Kline receives Nathan Tucker Award

By Alberta Stojkovic - The Sentinel

Sixty Chamber of Commerce members rose to their feet to honor Ed Kline with a standing ovation as he accepted the 2017 Nathan Tucker Award last Tuesday.

Mount Gilead Mayor Mike Porter said Kline “embodies the spirit of the award,” which is given to a citizen who has worked toward the betterment of the Mount Gilead community. Kline has volunteered both his time and talents to organizations, committees and many projects.

Kline was born and raised in the village and graduated from Mount Gilead High School in 1976. He received his Associates Degree in Business from Marion Technical College and took additional coursework in Business and Finance at Ashland University.

He has been a member and officer in many organizations including the Chamber of Commerce, Kiwanis, the Public Library Board, Hospice Board and Democratic Central Committee.

Kline served as a Mount Gilead Council Member 20 years. Most recently he coordinated the donation of the former First Knox National Bank building in Mount Gilead to the Morrow County Historical Society. This enabled the Historical Society to turn the building into a museum and it is now enriching the education of both children and adults about Morrow County History.

Co-workers at the bank shared, “To many people, Ed is First Knox National Bank.” They said he has listened and helped many people. He is genuine and caring. One elderly customer used to have him help count the money in his safe deposit box. He wanted and trusted only Ed.

His professional contacts and expertise through his banking career have assisted the village with many projects. One example is the purchase of property for the present Mount Gilead Library.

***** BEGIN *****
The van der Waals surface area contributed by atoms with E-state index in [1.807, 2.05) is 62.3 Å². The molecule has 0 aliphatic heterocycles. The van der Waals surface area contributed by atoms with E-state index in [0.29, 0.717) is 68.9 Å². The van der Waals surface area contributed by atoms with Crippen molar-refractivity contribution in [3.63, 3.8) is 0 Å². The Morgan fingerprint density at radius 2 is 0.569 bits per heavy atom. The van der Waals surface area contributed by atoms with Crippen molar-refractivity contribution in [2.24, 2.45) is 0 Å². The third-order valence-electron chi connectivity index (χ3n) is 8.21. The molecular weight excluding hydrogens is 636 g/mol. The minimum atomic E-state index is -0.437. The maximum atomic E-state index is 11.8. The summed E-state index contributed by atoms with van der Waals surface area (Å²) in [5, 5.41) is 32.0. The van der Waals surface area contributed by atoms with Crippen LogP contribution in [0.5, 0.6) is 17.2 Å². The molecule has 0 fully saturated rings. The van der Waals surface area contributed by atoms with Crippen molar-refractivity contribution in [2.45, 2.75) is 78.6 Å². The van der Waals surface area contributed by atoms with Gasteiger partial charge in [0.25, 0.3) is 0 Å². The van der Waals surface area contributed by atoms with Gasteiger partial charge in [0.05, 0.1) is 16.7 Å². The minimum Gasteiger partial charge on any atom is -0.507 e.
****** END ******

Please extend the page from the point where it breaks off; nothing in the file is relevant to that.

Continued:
One friend said, “He sees the good in people and is accepting of who they are, not just what they represent in terms of social status. That is one of Ed’s strongest characteristics as a person and friend. Ed is a man of character. That alone makes me happy to call him a lifelong friend.”

Porter said, “Ed has a deep concern for those with special needs.”

He served on the board of Morrow Independent Living Services Inc. The MILI non-profit Board provides affordable housing and supported living services for the developmentally disabled citizens of Morrow County. He was also a board member for three years for Flying Horse Farms, the local camp for children with serious illnesses.

Kline thanked the Chamber and those who had recommended him for the honor. He added that he really believed in the purpose of all those committees and boards he had served, but he didn’t do it for the recognition.

He thanked his daughter, Erin, for her understanding when he was absent from some of her activities to attend meetings.


By Alberta Stojkovic

The Sentinel